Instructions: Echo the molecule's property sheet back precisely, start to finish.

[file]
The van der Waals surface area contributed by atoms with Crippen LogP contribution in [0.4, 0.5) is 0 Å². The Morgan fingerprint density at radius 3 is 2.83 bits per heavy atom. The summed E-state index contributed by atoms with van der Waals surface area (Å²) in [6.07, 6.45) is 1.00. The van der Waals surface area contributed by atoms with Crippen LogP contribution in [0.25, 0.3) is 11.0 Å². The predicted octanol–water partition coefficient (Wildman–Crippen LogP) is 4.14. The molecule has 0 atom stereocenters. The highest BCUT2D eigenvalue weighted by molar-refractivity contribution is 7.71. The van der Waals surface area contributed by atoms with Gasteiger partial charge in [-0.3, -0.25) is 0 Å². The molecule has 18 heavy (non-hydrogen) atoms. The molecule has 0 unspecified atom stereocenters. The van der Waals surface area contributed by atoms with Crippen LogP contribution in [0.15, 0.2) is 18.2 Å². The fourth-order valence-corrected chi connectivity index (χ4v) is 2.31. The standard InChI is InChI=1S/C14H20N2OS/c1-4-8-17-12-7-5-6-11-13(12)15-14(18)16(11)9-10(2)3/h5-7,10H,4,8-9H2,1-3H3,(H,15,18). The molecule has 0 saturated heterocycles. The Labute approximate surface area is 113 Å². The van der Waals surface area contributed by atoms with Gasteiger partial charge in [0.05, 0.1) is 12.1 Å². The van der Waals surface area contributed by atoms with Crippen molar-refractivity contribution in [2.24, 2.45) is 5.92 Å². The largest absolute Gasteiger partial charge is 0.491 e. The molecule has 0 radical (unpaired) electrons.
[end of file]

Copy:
The van der Waals surface area contributed by atoms with Crippen LogP contribution in [0.4, 0.5) is 0 Å². The Morgan fingerprint density at radius 3 is 2.83 bits per heavy atom. The summed E-state index contributed by atoms with van der Waals surface area (Å²) in [6.07, 6.45) is 1.00. The van der Waals surface area contributed by atoms with Crippen LogP contribution in [0.25, 0.3) is 11.0 Å². The predicted octanol–water partition coefficient (Wildman–Crippen LogP) is 4.14. The molecule has 0 atom stereocenters. The highest BCUT2D eigenvalue weighted by molar-refractivity contribution is 7.71. The van der Waals surface area contributed by atoms with Gasteiger partial charge in [-0.3, -0.25) is 0 Å². The molecule has 18 heavy (non-hydrogen) atoms. The molecule has 0 unspecified atom stereocenters. The van der Waals surface area contributed by atoms with Crippen LogP contribution in [0.15, 0.2) is 18.2 Å². The fourth-order valence-corrected chi connectivity index (χ4v) is 2.31. The standard InChI is InChI=1S/C14H20N2OS/c1-4-8-17-12-7-5-6-11-13(12)15-14(18)16(11)9-10(2)3/h5-7,10H,4,8-9H2,1-3H3,(H,15,18). The molecule has 0 saturated heterocycles. The Labute approximate surface area is 113 Å². The van der Waals surface area contributed by atoms with Gasteiger partial charge in [0.05, 0.1) is 12.1 Å². The van der Waals surface area contributed by atoms with Crippen molar-refractivity contribution in [2.24, 2.45) is 5.92 Å². The largest absolute Gasteiger partial charge is 0.491 e. The molecule has 0 radical (unpaired) electrons.